“Digging up dinosaur bones is a ton of work,” said Stein. “You’re out there in a 100-some degree temperatures, blazing sun, the South Dakota winds are always blowing and beating you in the face, sand blowing your eyes. These bones are not light, that horn weighs quite a bit, so you’re muscling this stuff up out of the Badlands trying to get this back to the lab.”
Big John’s next adventure: Reconstruction
Stein says they knew they didn’t have the capacity to hold onto the skeleton or a place to display it. He also knew they couldn’t hold onto it infinitely, so they sold it to the Italian company Zoic.
The team at Zoic restored Big John, but several pieces of the skeleton were missing. Stein explains why and takes us back 66 million years.
“It would not have looked like South Dakota. Back 66 million years ago it would have looked more like this, more like Florida. Lots of swamps and estuaries, and meandering river systems going across the prairie. The ancestral early Rocky Mountains were pushing their way upwards. These rivers would have been draining from those early Rocky Mountains and every time one of those rivers would flood, it would dump 5-10 feet of mud out there in the flood plains,” Stein told us. “So anything that was dead out there was getting buried in the mud had a chance to get preserved and fossilized.”
That’s what happened to Big John. Only he was pretty big, so he didn’t get completely buried in mud.
“The bones that were buried in that mud stone got squeezed and compressed and that mudstone actually preserved the bones really well, so the parts of the right side, the right denture, the right arm, the scapula, those are really in phenomenal shape. But the whole thing wasn’t buried. Parts of it were sticking up out of the sand 66 million years ago. So it took maybe a few months, but then there was another flooding event that came and buried it with sand and another one with mud. Because there was mud on the top and mud on the bottom, the things that were in the mud preserved well.”
Estimates varies, but Stein says about 40% percent of his skeleton remained and 60-70% of his skull.
“This is actually pretty good. Most skeletons are about 20%,” said Stein.
The rest had to be cast to fill in missing areas to complete Big John.
Big John goes to auction
Zoic displayed Big John in Italy and he was put up for auction and purchased by a mystery buyer in 2021. The news was a bit rattling or Stein and his team.
“I was like, (sigh) this could go wrong, this could go bad. I was a little nervous to be perfectly honest,” he told us. “The whole scientific community and my colleagues were like where’s Big John? Where did Big John go? We hope it’s not in somebody’s living room or decorating a pool. We wanted this specimen from day one, we wanted it to be in a museum.”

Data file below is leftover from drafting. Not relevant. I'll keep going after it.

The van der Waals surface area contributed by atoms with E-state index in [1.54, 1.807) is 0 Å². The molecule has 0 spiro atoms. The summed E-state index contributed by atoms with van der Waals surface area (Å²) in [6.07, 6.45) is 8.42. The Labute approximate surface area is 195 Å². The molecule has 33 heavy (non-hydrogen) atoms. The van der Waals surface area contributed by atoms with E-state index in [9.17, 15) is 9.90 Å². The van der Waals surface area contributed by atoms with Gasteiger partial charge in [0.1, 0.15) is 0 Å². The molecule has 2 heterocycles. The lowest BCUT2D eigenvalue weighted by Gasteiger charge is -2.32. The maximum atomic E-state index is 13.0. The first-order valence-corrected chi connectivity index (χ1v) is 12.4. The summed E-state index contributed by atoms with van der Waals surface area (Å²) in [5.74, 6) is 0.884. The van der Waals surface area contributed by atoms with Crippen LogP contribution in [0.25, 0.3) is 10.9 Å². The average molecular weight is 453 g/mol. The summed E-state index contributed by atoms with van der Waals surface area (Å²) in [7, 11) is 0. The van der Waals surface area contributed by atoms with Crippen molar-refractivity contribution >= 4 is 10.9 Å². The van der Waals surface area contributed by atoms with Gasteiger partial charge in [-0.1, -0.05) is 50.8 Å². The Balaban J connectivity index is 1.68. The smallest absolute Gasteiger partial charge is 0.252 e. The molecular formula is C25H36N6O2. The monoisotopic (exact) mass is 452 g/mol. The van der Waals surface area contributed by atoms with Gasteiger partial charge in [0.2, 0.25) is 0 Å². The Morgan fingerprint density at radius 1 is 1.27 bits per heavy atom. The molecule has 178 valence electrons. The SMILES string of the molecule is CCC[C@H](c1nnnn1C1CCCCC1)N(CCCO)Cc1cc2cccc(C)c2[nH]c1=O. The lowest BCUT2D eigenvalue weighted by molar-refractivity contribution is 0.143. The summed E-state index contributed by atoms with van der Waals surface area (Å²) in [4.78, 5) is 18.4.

This is where a Tampa family’s story picks up on Big John’s journey to Tampa…
Who Bought Big John the Triceratops? The Pagidipati Family
Sidd Pagidipati of Tampa has had a lifelong admiration for dinosaurs that began when he was a little boy on a road trip with his dad and siblings.
“After my third grade year—I was a mediocre student, I wasn’t really that curious or interested in the textbooks. My dad took us on a road trip,” he told us. “We happened to swing through the Natural History Museum in New York and also the Smithsonian [in Washington DC] and once we walked in, my brother, sister and I…our eyes lit up. We got a sense of all of –these things that were in our textbooks came to life. Our interest in science and animals became deeply passionate.”
Fast forward a few decades and he’s now a successful businessman in Tampa, a husband to Ami and a father of two little kids who share his interest in dinosaurs. A friend sends him a CNN news article about Big John the Triceratops going to auction.
“My passion for dinosaurs gave me the courage to ask my wife Ami, ‘Hey babe—what do you think of buying a dinosaur and bringing it to Tampa Bay?’ After a couple of weird looks and are you crazy, she said maybe and I took that for a yes,” he smiled.
Pagidipati won the auction, purchasing Big John for a whopping $7.7 million. But, they didn’t want to keep Big John to themselves.